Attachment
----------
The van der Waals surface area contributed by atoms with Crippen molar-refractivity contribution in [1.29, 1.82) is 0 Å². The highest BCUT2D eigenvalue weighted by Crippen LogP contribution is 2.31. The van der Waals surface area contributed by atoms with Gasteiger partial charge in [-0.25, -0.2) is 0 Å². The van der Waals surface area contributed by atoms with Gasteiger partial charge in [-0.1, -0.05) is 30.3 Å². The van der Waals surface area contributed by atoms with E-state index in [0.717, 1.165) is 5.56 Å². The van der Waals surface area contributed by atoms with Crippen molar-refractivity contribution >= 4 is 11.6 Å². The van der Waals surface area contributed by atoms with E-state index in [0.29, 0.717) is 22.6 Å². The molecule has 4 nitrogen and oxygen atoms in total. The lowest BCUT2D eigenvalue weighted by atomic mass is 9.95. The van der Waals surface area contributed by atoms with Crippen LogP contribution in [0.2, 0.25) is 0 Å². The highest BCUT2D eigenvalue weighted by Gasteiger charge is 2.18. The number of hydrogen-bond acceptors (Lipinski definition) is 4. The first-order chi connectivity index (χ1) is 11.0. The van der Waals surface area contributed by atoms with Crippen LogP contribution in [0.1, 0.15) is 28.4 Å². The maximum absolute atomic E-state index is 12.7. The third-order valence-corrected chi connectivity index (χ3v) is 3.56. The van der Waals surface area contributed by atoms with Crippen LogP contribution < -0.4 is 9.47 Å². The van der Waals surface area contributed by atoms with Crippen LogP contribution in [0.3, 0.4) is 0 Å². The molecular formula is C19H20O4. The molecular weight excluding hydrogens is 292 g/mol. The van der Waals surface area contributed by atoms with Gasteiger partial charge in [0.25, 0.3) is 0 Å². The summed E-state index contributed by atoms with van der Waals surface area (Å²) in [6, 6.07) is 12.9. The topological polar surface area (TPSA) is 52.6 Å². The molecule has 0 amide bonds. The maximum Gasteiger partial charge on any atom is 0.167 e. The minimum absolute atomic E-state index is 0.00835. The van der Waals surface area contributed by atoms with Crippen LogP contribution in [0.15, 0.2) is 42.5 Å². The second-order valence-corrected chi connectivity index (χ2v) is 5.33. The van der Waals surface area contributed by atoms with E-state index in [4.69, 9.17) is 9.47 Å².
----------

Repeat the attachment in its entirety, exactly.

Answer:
The van der Waals surface area contributed by atoms with Crippen molar-refractivity contribution in [1.29, 1.82) is 0 Å². The highest BCUT2D eigenvalue weighted by Crippen LogP contribution is 2.31. The van der Waals surface area contributed by atoms with Gasteiger partial charge in [-0.25, -0.2) is 0 Å². The van der Waals surface area contributed by atoms with Gasteiger partial charge in [-0.1, -0.05) is 30.3 Å². The van der Waals surface area contributed by atoms with E-state index in [0.717, 1.165) is 5.56 Å². The van der Waals surface area contributed by atoms with Crippen molar-refractivity contribution >= 4 is 11.6 Å². The van der Waals surface area contributed by atoms with E-state index in [0.29, 0.717) is 22.6 Å². The molecule has 4 nitrogen and oxygen atoms in total. The lowest BCUT2D eigenvalue weighted by atomic mass is 9.95. The van der Waals surface area contributed by atoms with Crippen LogP contribution in [0.2, 0.25) is 0 Å². The highest BCUT2D eigenvalue weighted by Gasteiger charge is 2.18. The number of hydrogen-bond acceptors (Lipinski definition) is 4. The first-order chi connectivity index (χ1) is 11.0. The van der Waals surface area contributed by atoms with Crippen LogP contribution in [0.1, 0.15) is 28.4 Å². The maximum absolute atomic E-state index is 12.7. The third-order valence-corrected chi connectivity index (χ3v) is 3.56. The van der Waals surface area contributed by atoms with Crippen LogP contribution < -0.4 is 9.47 Å². The van der Waals surface area contributed by atoms with Crippen LogP contribution in [0.3, 0.4) is 0 Å². The molecular formula is C19H20O4. The molecular weight excluding hydrogens is 292 g/mol. The van der Waals surface area contributed by atoms with Gasteiger partial charge in [0.25, 0.3) is 0 Å². The summed E-state index contributed by atoms with van der Waals surface area (Å²) in [6, 6.07) is 12.9. The topological polar surface area (TPSA) is 52.6 Å². The molecule has 0 amide bonds. The maximum Gasteiger partial charge on any atom is 0.167 e. The minimum absolute atomic E-state index is 0.00835. The van der Waals surface area contributed by atoms with Crippen LogP contribution in [0.15, 0.2) is 42.5 Å². The second-order valence-corrected chi connectivity index (χ2v) is 5.33. The van der Waals surface area contributed by atoms with E-state index in [4.69, 9.17) is 9.47 Å².